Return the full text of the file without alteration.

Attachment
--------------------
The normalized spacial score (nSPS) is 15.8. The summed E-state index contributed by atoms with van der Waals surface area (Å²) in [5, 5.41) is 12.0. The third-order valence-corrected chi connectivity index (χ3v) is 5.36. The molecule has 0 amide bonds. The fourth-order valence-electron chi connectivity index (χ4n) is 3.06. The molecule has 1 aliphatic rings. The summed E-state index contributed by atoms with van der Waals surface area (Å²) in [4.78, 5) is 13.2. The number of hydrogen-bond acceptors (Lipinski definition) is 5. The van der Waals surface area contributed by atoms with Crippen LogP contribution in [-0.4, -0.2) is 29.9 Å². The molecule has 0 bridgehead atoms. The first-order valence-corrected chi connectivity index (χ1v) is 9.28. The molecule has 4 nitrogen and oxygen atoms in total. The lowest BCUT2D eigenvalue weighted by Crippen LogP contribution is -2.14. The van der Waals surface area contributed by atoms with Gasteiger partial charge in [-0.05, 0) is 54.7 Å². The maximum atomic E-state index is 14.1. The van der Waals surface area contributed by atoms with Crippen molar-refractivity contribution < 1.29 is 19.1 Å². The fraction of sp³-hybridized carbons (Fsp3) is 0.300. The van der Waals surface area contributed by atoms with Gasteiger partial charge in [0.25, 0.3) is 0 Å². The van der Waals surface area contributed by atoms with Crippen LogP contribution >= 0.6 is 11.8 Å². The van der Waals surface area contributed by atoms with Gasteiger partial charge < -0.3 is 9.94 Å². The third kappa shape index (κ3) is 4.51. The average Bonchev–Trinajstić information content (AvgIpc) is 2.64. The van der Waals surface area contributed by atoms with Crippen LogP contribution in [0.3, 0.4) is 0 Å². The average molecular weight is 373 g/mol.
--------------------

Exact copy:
The normalized spacial score (nSPS) is 15.8. The summed E-state index contributed by atoms with van der Waals surface area (Å²) in [5, 5.41) is 12.0. The third-order valence-corrected chi connectivity index (χ3v) is 5.36. The molecule has 0 amide bonds. The fourth-order valence-electron chi connectivity index (χ4n) is 3.06. The molecule has 1 aliphatic rings. The summed E-state index contributed by atoms with van der Waals surface area (Å²) in [4.78, 5) is 13.2. The number of hydrogen-bond acceptors (Lipinski definition) is 5. The van der Waals surface area contributed by atoms with Crippen LogP contribution in [-0.4, -0.2) is 29.9 Å². The molecule has 0 bridgehead atoms. The first-order valence-corrected chi connectivity index (χ1v) is 9.28. The molecule has 4 nitrogen and oxygen atoms in total. The lowest BCUT2D eigenvalue weighted by Crippen LogP contribution is -2.14. The van der Waals surface area contributed by atoms with Gasteiger partial charge in [-0.05, 0) is 54.7 Å². The maximum atomic E-state index is 14.1. The van der Waals surface area contributed by atoms with Crippen molar-refractivity contribution < 1.29 is 19.1 Å². The fraction of sp³-hybridized carbons (Fsp3) is 0.300. The van der Waals surface area contributed by atoms with Gasteiger partial charge in [0.25, 0.3) is 0 Å². The van der Waals surface area contributed by atoms with Crippen LogP contribution >= 0.6 is 11.8 Å². The van der Waals surface area contributed by atoms with Gasteiger partial charge < -0.3 is 9.94 Å². The third kappa shape index (κ3) is 4.51. The average Bonchev–Trinajstić information content (AvgIpc) is 2.64. The van der Waals surface area contributed by atoms with Crippen LogP contribution in [0.3, 0.4) is 0 Å². The average molecular weight is 373 g/mol.